Two Pakistani nationals, who are students of Class 10 and were named in a dossier by the Indian government for facilitating the "infiltration of a group of four Jaish-e-Muhammad (JeM) cadres who carried out the Uri army camp attack," will be repatriated to the neighbouring country on Friday, March 10, Lieutenant General AK Bhatt, Director General of Military Operations (DGMO) of the Indian Army, told his Pakistani counterpart on Thursday (March 9).
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After getting caught on the Indian side of the Line of Control (LoC) two days after the attack in September last year, the two students — Faisal Husain Awan and Ahsan Khursheed — initially misled the National Investigation Agency (NIA) by saying that they had served as guides for the JeM in the Uri attack, which claimed lives of 19 soldiers. In reality, the boys had fled their village in Pakistan-occupied Kashmir (PoK) and strayed into the Indian territory in fear of the family of the girl they had harassed.
"They ran away but accidentally crossed the LoC in Jammu and Kashmir, where they were found loitering close to Uri on September 20 and picked up by locals," the official, who is investigating the attack, said. Local residents allegedly beat up the teenagers before they were handed over to the Indian Army.
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The NIA on Wednesday (March 8) told a court that it had no evidence to prosecute the students, who study at the Shaheen Model School in Muzaffarabad, capital of PoK. Awan, a resident of Potha Jandgran near PoK's Koomi Kote village, and Khursheed, who resides in Khilayana Khurd in Hattian Bala tehsil of Muzaffarabad, were handed over to the Indian Army, which will repatriate them to Pakistan through the Wagah Border on Friday.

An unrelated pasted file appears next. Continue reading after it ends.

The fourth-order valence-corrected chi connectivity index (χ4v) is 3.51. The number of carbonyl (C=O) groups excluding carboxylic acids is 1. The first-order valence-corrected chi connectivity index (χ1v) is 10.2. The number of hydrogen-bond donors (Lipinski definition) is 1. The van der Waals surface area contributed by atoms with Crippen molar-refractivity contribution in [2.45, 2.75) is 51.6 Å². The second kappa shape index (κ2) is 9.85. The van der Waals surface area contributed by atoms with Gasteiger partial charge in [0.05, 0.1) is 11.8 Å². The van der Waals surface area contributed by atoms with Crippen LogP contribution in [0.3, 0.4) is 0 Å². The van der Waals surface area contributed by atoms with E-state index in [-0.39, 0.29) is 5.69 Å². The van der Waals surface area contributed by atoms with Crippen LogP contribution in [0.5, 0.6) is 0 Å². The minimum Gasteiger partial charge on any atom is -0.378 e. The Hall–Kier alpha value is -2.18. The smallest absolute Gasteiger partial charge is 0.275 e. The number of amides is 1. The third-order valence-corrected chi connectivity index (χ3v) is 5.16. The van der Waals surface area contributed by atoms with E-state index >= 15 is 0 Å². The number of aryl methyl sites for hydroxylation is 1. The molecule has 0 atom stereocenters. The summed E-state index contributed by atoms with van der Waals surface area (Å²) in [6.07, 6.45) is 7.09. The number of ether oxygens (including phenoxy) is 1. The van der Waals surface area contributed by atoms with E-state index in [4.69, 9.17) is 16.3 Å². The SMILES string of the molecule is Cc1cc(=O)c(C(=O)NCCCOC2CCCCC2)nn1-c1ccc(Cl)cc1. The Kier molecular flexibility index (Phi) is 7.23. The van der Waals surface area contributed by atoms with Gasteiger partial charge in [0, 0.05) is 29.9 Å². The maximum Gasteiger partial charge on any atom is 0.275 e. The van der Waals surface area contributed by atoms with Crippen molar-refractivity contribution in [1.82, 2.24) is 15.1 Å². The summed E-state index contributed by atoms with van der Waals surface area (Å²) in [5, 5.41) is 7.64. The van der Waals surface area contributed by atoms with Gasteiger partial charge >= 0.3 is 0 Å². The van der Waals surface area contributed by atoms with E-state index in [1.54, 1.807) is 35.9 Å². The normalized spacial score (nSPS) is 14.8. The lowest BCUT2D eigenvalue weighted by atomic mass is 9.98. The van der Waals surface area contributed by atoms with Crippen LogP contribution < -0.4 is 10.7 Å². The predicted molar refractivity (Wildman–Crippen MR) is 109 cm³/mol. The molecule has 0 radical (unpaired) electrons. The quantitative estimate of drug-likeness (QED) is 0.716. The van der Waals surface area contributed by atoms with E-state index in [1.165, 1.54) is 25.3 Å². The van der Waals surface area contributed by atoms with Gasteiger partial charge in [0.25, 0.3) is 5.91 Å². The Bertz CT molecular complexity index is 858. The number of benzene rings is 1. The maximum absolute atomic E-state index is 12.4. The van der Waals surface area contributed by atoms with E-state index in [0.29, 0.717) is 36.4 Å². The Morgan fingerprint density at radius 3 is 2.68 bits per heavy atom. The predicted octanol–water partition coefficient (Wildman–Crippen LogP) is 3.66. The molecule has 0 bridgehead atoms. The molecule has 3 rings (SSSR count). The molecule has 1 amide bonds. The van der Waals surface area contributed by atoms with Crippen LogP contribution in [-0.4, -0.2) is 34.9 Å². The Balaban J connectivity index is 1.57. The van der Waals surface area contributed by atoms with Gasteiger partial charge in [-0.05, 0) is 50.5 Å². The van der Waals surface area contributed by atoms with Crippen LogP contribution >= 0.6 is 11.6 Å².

The NIA also said that they had released the two juveniles under Section 169 of the Code of Criminal Procedure, which gives the police the right to release arrested individuals owing to lack of evidence. The NIA has already asked a Jammu court to close the case against the duo who were lodged in Kot Bhalwal Jail in Jammu.
"They were very scared. For initial seven days in the NIA custody, the boys kept saying they were the guides who brought the Uri attackers. They told us about earlier instances when they had brought attackers. We video-recorded their statements also," the official said, adding that the students revealed their true identities a week after confessing that they had served as guides for the Uri attackers.
Awan's brother Ghulam Mustafa Tabassum told the Indian Express that the families of both the teenagers have been waiting to receive their children home. "How can I tell you what it has been like to see our mother start to weep and scream every night around 2 am or 3 am when her medication wears off. People gather around her to comfort her, but they can do nothing but cry, either," the brother said.